Performed at 9 Evenings: Theatre & Engineering, 69th Regiment Armory, New York City, October 15 and 16, 1966
Performers: David Behrman, John Cage, Lowell Cross, Anthony Gnasso, David Tudor
Sound sources: AM-FM Short Wave Radio, Geiger counter, sine wave generators, horn loudspeakers, contact microphones attached to houshold fans and kitchen appliances, open telephone lines in various locations in New York City, electrodes attached to a performer’s temples.
“In late 1965, Billy Klüver, a research engineer at Bell Telephone Laboratories, arranged for ten New York artists — John Cage, Lucinda Childs, Öyvind Fahlström, Alex Hay, Deborah Hay, Steve Paxton, Yvonne Rainer, Robert Rauschenberg, David Tudor, and Robert Whitman — to meet with a group of his fellow engineers and scientists from Bell Laboratories to work together to develop technical equipment to be used as an integral part of the artists’ performances.
9 Evenings: Theatre & Engineering took place at the 69th Regiment Armory at 25th Street and Lexington Avenue in New York City, October 13 to 23, 1966. More than 10,000 people attended the performances over the nine evenings, where each artist presented his or her work twice. 9 Evenings is recognized as a major event of the 1960s. It was the culmination of extraordinary activity in art, dance and music in New York in the late 1950s and early 1960s, as well as the beginning of a new era in which artists in these fields explored the use of technology in their work.
Variations VII was the next to last of Cage’s Variations, a series of indeterminate compositions begun in 1958, for a variety of instruments and performers which in the mid-1960s made increasing use of electronic equipment and systems. Cage described the work in the 9 Evenings program:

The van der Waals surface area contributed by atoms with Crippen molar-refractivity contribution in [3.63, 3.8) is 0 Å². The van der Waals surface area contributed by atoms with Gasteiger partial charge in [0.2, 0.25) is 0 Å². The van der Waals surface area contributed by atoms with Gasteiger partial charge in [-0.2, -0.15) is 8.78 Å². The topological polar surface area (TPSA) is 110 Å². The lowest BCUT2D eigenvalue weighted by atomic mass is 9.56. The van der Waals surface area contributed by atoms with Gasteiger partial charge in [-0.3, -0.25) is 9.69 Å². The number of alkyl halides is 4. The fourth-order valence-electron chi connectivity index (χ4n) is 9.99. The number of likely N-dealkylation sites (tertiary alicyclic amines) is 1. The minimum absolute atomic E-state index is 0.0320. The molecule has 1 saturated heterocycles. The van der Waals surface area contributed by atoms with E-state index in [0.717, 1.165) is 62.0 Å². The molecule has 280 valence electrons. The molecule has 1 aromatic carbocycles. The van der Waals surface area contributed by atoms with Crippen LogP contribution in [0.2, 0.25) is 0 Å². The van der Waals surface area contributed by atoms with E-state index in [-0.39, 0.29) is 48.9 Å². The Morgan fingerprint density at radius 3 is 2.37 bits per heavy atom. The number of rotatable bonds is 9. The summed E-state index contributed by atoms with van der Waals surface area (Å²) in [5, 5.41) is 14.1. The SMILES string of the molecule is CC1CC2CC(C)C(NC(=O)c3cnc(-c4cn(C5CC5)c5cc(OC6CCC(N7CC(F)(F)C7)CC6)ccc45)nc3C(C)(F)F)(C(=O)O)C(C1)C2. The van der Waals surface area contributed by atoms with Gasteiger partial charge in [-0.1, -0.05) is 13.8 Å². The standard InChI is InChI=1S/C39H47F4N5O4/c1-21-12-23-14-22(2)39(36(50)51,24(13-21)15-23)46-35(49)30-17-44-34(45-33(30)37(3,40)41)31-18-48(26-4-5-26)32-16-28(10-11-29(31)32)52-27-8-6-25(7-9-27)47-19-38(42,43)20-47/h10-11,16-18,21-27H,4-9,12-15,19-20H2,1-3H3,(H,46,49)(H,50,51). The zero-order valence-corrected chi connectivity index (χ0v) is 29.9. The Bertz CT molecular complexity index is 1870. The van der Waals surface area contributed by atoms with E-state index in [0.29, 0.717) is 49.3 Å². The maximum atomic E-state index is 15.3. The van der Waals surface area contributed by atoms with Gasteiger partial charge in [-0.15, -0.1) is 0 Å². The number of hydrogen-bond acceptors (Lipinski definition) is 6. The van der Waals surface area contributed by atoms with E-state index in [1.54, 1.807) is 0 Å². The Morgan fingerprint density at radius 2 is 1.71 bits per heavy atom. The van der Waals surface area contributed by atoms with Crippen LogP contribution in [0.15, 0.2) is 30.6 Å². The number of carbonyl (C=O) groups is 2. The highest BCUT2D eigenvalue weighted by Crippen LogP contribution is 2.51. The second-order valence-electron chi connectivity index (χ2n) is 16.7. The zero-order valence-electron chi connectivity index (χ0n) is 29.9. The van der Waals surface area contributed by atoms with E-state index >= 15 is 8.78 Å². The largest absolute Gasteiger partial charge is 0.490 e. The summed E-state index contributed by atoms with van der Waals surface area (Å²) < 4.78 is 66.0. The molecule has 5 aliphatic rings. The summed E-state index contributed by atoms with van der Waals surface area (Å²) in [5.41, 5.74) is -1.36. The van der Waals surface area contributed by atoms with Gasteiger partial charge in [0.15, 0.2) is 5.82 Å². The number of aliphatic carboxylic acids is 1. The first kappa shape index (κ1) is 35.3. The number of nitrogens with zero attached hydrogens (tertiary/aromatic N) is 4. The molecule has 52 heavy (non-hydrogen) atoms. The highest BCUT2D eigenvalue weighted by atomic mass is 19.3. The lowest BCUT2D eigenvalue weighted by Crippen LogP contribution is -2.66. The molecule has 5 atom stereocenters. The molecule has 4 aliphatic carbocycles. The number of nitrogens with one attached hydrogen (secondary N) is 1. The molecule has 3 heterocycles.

“It is a piece of music, Variations VII, indeterminate in form and detail, making use of the sound system which has been devised collectively for this festival, further making use of modulation means organized by David Tudor, using as sound sources only those sounds which are in the air at the moment of performance, picked up via the communication bands, telephone lines, microphones together with, instead of musical instruments, a variety of household appliances, and frequency generators.
For the performance, these sources were from radio stations, Geiger counters, and contact microphones placed on household appliances like a food blender, juicer, fan, and toaster, as well as sensors attached to one of the performers to pick up body sounds. In addition, Cage had ten open telephone lines to bring sound from places in New York City, like the restaurant Luchow’s, The New York Times press room, the ASPCA stray dog holding pound, the 14th Street Con Edison electric power station, choreographer Merce Cunningham’s dance studio, and the turtle tank in composer Terry Riley’s apartment.
The mechanical and electronic components were placed on two long tables facing each other. The four performers, David Behrman, John Cage, Anthony Gnazzo, and David Tudor, worked in a free and unscripted manner connecting, activating, and modulating the various sound sources.
Photocells were mounted on the performance tables aimed at lights placed at ankle level under the facing tables. As the four performers moved along the aisle between the tables, the light beams were broken and different sound sources were triggered and sent to speakers around the Armory. The shadows cast by these lights created what Cage later described as “enlargement of activities” as “inside composers picked up outside sources…Fishing.”
For the second performance of Variations VII, Cage invited the audience to leave their seats, and they approached the performance tables, wandered around the Armory space, or sat on the floor listening to the performance.
A sound recording of Variations VII was made on 7” reel-to-reel audio tape. Topos proposed making vinyl records of the full recording of the performance; and they worked to prepare this master recording to fit the requirements of the vinyl medium: dividing it into four roughly equal parts, but preserving the integrity of the composition by making breaks where there was a transition happening in the sound, for example when one sustained sound would die out and another begin.
– Julie Martin, New Jersey, 2019